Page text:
• 7 Tips to Help Your Company Succeed in the Cloud

    That statement is a reflection of the state of our industry: companies and investors are looking to improve the focus on delivering and developing a product and less time and investment on maintaining infrastructure. The needs of our products have not changed - but how we create and maintain them has. As Linux and open source professionals of all types, we are at the center of this revolution. Not only is Linux the “foundation” for most public cloud providers; studies show a steady dominance of Linux deployments in the cloud and the growth of container technologies such as Docker further grow the number of active Linux installs.

    The Linux and Dice Open Source Jobs Report echoes the importance of open source in companies today, with 60 percent looking for full-time professionals with open source experience. Plus, nearly half (47 percent) of hiring managers said they’ll pay for certifications just to bring employees up to speed on open source projects.

Docker, Inc is Dead

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To say that Docker had a very rough 2017 is an understatement. Aside from Uber, I can’t think of a more utilized, hyped, and well funded Silicon Valley startup (still in operation) fumbling as bad as Docker did in 2017. People will look back on 2017 as the year Docker, a great piece of software, was completely ruined by bad business practices leading to its end in 2018. This is an outside facing retrospective on how and where Docker went wrong and how Docker’s efforts to fix it are far too little way too late.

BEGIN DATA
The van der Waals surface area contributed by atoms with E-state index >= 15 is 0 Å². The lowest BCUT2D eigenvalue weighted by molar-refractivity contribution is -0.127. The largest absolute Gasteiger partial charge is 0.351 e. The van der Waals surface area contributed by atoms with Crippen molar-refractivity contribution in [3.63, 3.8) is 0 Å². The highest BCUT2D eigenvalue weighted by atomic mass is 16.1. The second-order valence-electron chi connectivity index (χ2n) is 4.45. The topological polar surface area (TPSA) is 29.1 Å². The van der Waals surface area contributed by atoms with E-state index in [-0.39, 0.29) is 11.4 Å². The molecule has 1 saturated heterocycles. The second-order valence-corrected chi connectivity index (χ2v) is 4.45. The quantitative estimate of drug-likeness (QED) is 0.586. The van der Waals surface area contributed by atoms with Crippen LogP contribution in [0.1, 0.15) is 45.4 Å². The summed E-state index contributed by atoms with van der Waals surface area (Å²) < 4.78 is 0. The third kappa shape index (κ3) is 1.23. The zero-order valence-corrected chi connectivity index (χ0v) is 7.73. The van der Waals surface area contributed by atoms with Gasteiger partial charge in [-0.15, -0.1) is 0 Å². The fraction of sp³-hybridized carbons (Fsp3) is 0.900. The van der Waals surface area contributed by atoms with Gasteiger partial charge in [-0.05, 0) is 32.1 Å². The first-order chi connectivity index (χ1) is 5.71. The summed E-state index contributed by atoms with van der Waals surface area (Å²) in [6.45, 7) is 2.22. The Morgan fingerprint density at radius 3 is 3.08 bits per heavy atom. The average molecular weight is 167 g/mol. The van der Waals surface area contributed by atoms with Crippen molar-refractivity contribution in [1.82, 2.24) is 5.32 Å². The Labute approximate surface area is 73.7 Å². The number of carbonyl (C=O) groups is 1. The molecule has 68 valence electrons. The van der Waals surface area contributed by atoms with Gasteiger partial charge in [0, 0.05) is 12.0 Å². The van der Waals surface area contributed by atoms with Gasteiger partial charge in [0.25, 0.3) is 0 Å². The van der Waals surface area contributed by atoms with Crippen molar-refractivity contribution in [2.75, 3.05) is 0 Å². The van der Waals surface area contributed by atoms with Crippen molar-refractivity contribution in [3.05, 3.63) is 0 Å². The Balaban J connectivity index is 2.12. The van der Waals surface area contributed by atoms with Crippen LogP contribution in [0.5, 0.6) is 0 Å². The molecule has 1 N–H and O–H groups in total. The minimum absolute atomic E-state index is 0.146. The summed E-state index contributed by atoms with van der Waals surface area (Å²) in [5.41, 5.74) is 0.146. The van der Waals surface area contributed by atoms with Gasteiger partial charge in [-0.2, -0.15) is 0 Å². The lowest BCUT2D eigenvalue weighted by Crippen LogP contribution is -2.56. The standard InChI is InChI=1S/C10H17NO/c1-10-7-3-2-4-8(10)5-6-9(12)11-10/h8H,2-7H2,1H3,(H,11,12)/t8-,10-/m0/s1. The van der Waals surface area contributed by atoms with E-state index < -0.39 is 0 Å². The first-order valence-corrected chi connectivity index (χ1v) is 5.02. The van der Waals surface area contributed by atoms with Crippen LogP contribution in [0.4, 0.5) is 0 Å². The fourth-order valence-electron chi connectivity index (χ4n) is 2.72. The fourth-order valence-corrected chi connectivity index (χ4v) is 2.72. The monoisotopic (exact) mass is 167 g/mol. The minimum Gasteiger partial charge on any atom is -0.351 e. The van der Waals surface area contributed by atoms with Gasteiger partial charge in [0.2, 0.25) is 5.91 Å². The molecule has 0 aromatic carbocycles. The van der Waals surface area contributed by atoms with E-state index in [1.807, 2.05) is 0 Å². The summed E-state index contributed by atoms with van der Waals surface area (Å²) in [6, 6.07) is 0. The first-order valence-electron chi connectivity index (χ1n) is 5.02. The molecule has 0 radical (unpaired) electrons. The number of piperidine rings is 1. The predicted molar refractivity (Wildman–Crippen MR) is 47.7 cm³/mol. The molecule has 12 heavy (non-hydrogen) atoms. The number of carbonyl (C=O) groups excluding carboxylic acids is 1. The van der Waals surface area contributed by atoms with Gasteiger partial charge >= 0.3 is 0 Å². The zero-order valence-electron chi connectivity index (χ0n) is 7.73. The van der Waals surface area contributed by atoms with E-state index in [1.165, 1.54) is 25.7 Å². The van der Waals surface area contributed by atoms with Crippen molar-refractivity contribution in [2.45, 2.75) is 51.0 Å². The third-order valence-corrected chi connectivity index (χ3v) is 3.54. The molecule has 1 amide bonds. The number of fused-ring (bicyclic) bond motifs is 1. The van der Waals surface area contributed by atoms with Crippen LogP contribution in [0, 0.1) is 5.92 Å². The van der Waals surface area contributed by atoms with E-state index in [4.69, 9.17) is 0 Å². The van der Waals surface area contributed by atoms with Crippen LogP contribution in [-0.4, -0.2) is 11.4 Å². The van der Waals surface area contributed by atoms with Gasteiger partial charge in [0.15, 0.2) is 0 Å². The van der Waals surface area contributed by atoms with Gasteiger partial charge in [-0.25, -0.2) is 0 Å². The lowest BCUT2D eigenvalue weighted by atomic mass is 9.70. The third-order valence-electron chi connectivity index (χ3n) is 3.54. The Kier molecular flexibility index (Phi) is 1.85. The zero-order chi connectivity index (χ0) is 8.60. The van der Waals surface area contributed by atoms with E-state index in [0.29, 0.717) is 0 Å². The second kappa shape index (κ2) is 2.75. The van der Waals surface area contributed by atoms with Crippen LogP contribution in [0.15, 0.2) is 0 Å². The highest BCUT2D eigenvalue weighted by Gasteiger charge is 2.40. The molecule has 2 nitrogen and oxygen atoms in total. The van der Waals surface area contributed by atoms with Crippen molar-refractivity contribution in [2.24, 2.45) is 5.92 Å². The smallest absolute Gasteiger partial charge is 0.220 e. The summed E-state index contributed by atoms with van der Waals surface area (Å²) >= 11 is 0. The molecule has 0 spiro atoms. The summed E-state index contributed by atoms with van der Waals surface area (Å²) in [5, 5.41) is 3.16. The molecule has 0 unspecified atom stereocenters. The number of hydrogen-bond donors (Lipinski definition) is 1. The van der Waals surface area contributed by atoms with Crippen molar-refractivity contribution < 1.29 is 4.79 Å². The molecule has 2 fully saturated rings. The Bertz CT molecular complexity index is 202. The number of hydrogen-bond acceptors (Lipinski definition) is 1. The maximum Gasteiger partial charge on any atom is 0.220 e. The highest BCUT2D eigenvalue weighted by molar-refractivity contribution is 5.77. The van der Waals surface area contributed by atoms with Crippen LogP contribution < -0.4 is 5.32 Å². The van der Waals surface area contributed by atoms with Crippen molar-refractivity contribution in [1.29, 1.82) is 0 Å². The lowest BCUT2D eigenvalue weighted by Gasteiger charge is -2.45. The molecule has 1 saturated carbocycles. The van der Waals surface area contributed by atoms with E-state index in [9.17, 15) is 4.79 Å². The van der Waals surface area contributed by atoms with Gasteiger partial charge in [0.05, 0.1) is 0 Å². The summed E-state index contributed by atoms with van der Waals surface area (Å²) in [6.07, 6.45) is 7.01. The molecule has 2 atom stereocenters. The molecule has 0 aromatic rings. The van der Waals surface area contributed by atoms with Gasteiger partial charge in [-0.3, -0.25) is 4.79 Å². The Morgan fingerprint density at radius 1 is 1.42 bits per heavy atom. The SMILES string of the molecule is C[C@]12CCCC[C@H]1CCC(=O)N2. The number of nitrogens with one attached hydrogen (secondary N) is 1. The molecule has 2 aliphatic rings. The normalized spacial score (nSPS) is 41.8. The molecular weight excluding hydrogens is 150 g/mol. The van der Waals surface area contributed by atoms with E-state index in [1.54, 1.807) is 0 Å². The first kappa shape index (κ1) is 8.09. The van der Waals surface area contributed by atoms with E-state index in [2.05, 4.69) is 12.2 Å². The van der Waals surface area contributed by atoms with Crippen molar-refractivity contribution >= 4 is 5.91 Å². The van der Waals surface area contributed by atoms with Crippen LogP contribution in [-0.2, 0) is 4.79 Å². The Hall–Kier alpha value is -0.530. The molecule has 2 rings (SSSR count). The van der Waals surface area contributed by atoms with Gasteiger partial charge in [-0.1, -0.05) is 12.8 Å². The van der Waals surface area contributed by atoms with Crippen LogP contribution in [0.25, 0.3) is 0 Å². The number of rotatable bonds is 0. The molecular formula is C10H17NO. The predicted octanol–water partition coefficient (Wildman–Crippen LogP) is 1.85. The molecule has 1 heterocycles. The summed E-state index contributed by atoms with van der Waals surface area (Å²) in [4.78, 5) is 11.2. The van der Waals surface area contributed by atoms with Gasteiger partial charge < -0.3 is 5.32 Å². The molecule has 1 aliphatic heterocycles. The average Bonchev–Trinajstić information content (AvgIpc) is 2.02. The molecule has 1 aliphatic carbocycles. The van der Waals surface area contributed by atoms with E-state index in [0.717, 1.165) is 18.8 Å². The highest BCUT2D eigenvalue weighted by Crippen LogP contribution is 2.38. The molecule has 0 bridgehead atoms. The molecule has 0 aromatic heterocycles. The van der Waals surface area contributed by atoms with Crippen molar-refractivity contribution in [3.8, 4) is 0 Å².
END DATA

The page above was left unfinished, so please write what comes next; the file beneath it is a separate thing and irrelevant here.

Docker’s doom has been accelerated by the rise of Kubernetes. Docker did itself no favors in its handling of Kubernetes, the open source community’s darling container orchestrator. Docker’s competing product, Docker Swarm, was the only container orchestrator in Docker’s mind. This decision was made despite Kubernetes preferring Docker containers at first. Off the record, Docker Captains confirmed early in 2017 that Kubernetes discussions in articles, at meetups, and at conferences was frowned upon by Docker.

Through dockercon17 in Austin this Kubernetes-less mantra held. Then, rather abruptly, at dockercon EU 17 Docker decided to go all in on Kubernetes. The sudden change was an obvious admission to Kubernetes’ rise and impending dominance. This is only exacerbated by the fact that Docker sponsored and had a booth at KubeCon + CloudNativeCon North America 2017.


The real problem with Docker is a lack of coherent leadership. There appears to have been a strategic focus around a singular person in the organization. This individual has been pushed further and further away from the core of the company but still remains. The company has reorganized and has shifted its focus to the enterprise. This shift makes sense for Docker’s investors (the company does have a fiduciary responsibility after all). But, this shift is going to reduce the brand’s cool factor that fueled its wild success. It is said that, “Great civilizations are not murdered. They commit suicide.” Docker has done just that.